The logs were bundled and dragged away to the skidder by the teams. Horses, mules sometimes as many as six mules were used to pull the logs out to a clearing on a chosen path called a skid road which was located near the tracks.
The skid road was simply a cleared walk way with smaller logs laying vertical to the path spaced a few feet apart. They had been laid into a small trench around 4 or 5 inches into the ground to keep them in place and then greased with lard so the logs being pulled would slid easily oven them, making it easier for the teams to pull them.
The skid road can be seen in this Peavine picture.
A team of two horses could skid fifteen to twenty average sized logs measuring sixteen foot long at one time. The log bundle called a train of logs, had been joined together with special logging hooks called Grabs. The Grabs had been driven down into the logs by workers known as Grab Jacks.
For the steeper areas of the mountainous terrain, the two mule team was broken up into one mule per smaller log bundle, for the safely of the mule and driver. There were two ways of safely bringing the heavy logs down the incline. The first way was the skid road could be cleared in a zigzag fashion. By zigzagging down the steep incline, the steepness could be greatly eased. The second option could be made along side the cleared road where the steepness was greatest on the side of a steep trail where the logs might skid on their own momentum. At these places, the teamsters could release the mule from its gears and move into the clearing trail to let the log skid itself down the mountainside After the logs had been skidded past the steepest area, they would be moved back onto the trail and the mule team would be joined again to take the logs the rest of the way to the landing. Several good Horses and mules were sometimes severely injured. Some were run over by logs. Sometimes their legs were crushed or cut so badly that there was nothing else to do but shoot them and push them over the cliffs where the turkey buzzards ate at them.
At the level spot at Davis Creek, the little train circled back around to the changing tracks. Chapman creek is also in close vicinity of Davis and Dry creek. There was a landing or holding place for the logs at Chapman Creek, called the log landing, where a steam powered Barnhart skidder loaded the 12, 14 and 16 foot logs onto the train all the while the smoke escaped out a pipe in the arched roof. Men using cant-hooks, rolled the logs into place for the loader or skidder. Bruce Fillers had the job of log roller. He also rolled the logs onto the flat car when necessary. The skidder, a modern marvel, had a circular base that allowed it to turn 360 degrees for easy movement. The skidder crew consisted of three men. One to drive the machine and two to work the cable. The driver, who stood, had many levers in which to direct the giraffe like neck. With precise means, the cable hooked to a pulley could easily lift the heavy, flat bed length logs by grabbing the grab hooks and placing them into place onto the flat cars. It rode to the sight on the flat cars of the train and remained there for the loading. When the flat car was full and all the grab hooks had been removed and the load was securely wrapped with thick cable, the train was moved up to the next pile of logs for loading.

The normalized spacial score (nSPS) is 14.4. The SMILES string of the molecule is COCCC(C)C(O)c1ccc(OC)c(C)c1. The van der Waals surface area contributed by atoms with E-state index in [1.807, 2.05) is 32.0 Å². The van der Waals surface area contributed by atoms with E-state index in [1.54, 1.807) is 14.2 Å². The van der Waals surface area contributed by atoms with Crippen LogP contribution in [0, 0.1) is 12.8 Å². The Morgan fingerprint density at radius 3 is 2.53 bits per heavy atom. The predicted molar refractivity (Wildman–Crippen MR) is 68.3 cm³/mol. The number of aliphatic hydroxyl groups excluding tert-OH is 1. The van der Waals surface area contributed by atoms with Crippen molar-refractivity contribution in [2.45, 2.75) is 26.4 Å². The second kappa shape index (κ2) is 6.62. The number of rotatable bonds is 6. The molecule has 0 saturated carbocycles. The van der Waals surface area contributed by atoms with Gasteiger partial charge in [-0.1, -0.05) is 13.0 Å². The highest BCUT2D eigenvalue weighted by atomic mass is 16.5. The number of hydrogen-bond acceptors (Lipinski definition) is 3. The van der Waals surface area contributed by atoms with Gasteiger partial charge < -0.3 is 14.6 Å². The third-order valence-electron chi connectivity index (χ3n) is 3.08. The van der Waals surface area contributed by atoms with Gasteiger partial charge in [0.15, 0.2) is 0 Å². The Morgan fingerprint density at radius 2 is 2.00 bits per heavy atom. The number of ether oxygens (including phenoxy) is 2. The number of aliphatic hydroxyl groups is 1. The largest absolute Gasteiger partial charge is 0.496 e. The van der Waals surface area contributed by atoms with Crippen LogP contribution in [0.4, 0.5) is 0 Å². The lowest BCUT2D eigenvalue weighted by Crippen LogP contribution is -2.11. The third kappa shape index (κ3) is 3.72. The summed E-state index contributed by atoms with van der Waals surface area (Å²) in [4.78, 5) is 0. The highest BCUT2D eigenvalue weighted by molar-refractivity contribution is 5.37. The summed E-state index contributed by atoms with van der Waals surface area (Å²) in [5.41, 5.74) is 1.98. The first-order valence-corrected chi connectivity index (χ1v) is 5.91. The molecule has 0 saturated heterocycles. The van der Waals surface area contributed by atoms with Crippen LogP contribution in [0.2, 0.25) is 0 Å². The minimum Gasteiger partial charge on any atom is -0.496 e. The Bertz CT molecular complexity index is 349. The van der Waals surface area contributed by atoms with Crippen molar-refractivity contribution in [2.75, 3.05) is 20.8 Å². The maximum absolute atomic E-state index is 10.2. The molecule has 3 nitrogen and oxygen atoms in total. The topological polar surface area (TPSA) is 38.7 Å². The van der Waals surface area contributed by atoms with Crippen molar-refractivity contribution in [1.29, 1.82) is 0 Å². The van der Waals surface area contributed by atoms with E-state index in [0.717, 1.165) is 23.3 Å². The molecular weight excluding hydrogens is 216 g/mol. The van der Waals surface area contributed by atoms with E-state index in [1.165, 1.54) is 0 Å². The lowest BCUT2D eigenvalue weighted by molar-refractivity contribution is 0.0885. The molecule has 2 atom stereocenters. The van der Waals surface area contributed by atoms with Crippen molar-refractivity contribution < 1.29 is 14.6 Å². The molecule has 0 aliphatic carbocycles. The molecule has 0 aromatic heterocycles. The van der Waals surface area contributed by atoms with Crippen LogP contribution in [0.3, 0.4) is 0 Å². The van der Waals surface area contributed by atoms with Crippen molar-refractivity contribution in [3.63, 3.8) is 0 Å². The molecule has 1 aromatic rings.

The main saw mill for milling the logs, was located where Dry Creek and Davis Creek merged in a Y shape. A Peavine spur from the main line near the camp went up into the mountains along side Davis Creek to the Spruce thicket area. It is believed that a branch of the rails went over the hill, connecting the railroad to Jennings Creek area. An average saw crew was expected to cut 10,000 board feet a day. This meant felling and bucking 10-12 trees, 14-30 inches in diameter each day.
Other portable bandsaw mills were placed in the mountains as necessity warranted. A typical bandsaw could cut 100,000 board feet of lumber in a day.